A lasting legacy to Lincolnshire’s fallen
As a two-year remembrance project comes to a close, Lincolnshire County Council is celebrating its achievements – including the creation of a unique record of Lincolnshire people who lost their lives in times of war.
In August 2013, the county council was awarded grants totalling £114,000 by the Heritage Lottery Fund (HLF) and the Armed Forces Community Covenant for a project called Lincolnshire Remembrance: Memories and Memorials.
The project aimed to develop an understanding of how conflict has affected individuals, families and wider communities in Lincolnshire, through a focus on war memorials.
It was designed to coincide with the centenary of the outbreak of the First World War, and was a chance for volunteers to learn about their local war memorials, telling the stories behind the names recorded on them and sharing that information with the wider public through a specially-designed database on the Lincs to the Past website.
Thanks to the volunteers’ hard work, there are currently just over 2,800 war memorials and 23,000 casualties recorded on the site.
Sarah Grundy, from the project, said: “Almost every community in Lincolnshire has a war memorial of some kind, for conflicts ranging from the 19th century to the modern day.
“But until now, there hasn’t been an easy way of discovering what’s out there.
“This new database brings together Lincolnshire’s complete story of sacrifice.
“The response from the volunteers has been overwhelming. We’d hoped to have around 100 come forward, but ended up working with 300!
“Our volunteers have included young people at school who, during their lunch hours, added details to the database of the Old Boys from their school who died in the First World War. We have also had a tremendous response from retired people, some of whom have spent thousands of hours extricating details from websites and old newspapers as well as visiting and photographing memorials across the county. All the contributions from volunteers have made this a comprehensive and useful resource which is freely available to all.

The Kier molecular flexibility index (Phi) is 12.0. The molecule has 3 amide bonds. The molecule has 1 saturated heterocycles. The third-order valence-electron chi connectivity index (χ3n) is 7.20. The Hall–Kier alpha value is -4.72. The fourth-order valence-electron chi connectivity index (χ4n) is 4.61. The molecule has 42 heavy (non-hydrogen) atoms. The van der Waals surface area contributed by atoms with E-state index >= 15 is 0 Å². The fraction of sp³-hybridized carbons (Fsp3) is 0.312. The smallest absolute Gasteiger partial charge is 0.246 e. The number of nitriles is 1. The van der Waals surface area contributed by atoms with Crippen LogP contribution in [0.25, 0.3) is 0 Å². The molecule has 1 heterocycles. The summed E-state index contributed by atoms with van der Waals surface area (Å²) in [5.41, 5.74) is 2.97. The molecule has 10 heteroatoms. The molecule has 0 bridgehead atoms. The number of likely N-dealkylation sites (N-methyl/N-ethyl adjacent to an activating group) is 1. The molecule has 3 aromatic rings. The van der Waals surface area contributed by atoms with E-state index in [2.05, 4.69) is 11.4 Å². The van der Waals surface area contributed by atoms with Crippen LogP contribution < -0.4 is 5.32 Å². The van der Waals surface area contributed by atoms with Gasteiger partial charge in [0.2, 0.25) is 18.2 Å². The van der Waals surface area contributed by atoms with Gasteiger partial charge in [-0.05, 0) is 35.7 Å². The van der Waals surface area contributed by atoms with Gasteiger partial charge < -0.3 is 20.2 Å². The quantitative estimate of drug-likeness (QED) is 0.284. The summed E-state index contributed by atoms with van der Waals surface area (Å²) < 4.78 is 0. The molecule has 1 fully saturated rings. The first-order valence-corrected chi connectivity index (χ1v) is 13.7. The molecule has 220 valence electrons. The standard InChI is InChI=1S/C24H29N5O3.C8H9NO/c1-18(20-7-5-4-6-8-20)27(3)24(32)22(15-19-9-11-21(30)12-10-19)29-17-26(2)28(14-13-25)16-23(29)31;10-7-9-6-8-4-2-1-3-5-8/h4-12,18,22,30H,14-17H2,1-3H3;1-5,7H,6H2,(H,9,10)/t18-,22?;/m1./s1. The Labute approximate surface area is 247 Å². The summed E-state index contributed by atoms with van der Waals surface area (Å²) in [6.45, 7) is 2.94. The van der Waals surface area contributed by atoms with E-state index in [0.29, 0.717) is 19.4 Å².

“It will be incredibly valuable not only as a resource for historians and those researching their family history, but also to society as a whole.
“For the first time, everyone can see the human tragedies behind war and the impact conflict has had on our local communities.
“Through researching the names on the memorials, our volunteers have helped communities to remember and understand more about the sacrifices that were made during the First World War, including young men so eager to serve that they enlisted at the age of 15; of young women who served their country as nurses often just behind the front lines; of family men who left behind wives and children; and of many brothers and friends sometimes killed together. They are stories that are common to memorials across Britain but by researching individual stories they also bear witness to the personal tragedy of war for families.
“I would like to thank everyone involved for all their help in creating this lasting legacy to those who made the ultimate sacrifice.”
In addition to creating the database, the team has worked with schools and youth groups, and produced learning resources for Key Stages 1 to 3.
It also held a competition to design a war memorial, with RAF Coningsby youth group and William Lovell School both winning trips to the National Memorial Arboretum.
There have been exhibitions and events across the county and many other activities to get people involved.
To find out more, visit www.lincstothepast.com/warmemorials